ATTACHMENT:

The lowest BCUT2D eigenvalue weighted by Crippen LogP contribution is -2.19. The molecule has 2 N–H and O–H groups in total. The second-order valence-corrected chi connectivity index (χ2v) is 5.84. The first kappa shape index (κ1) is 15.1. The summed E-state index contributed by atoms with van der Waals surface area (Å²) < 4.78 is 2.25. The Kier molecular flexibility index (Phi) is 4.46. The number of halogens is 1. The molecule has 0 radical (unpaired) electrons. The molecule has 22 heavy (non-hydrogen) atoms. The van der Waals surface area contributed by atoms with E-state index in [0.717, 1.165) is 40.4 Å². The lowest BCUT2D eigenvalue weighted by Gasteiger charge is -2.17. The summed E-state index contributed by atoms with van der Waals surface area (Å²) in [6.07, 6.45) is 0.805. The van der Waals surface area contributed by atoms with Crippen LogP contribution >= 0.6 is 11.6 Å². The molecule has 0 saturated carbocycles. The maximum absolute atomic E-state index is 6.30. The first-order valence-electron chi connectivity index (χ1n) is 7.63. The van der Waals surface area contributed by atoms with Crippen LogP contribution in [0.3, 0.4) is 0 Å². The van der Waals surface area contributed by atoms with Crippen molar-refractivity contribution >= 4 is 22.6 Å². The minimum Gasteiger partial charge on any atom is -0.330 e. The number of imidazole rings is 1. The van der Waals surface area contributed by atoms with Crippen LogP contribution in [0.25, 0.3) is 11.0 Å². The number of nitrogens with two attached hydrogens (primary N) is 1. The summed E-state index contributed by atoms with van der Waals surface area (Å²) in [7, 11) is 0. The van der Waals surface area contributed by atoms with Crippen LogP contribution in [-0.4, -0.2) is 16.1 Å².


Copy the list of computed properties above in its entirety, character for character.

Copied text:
The lowest BCUT2D eigenvalue weighted by Crippen LogP contribution is -2.19. The molecule has 2 N–H and O–H groups in total. The second-order valence-corrected chi connectivity index (χ2v) is 5.84. The first kappa shape index (κ1) is 15.1. The summed E-state index contributed by atoms with van der Waals surface area (Å²) < 4.78 is 2.25. The Kier molecular flexibility index (Phi) is 4.46. The number of halogens is 1. The molecule has 0 radical (unpaired) electrons. The molecule has 22 heavy (non-hydrogen) atoms. The van der Waals surface area contributed by atoms with E-state index in [0.717, 1.165) is 40.4 Å². The lowest BCUT2D eigenvalue weighted by Gasteiger charge is -2.17. The summed E-state index contributed by atoms with van der Waals surface area (Å²) in [6.07, 6.45) is 0.805. The van der Waals surface area contributed by atoms with Crippen LogP contribution >= 0.6 is 11.6 Å². The molecule has 0 saturated carbocycles. The maximum absolute atomic E-state index is 6.30. The first-order valence-electron chi connectivity index (χ1n) is 7.63. The van der Waals surface area contributed by atoms with Crippen LogP contribution in [0.3, 0.4) is 0 Å². The van der Waals surface area contributed by atoms with Crippen molar-refractivity contribution >= 4 is 22.6 Å². The minimum Gasteiger partial charge on any atom is -0.330 e. The number of imidazole rings is 1. The van der Waals surface area contributed by atoms with Crippen LogP contribution in [0.25, 0.3) is 11.0 Å². The number of nitrogens with two attached hydrogens (primary N) is 1. The summed E-state index contributed by atoms with van der Waals surface area (Å²) in [7, 11) is 0. The van der Waals surface area contributed by atoms with Crippen LogP contribution in [-0.4, -0.2) is 16.1 Å².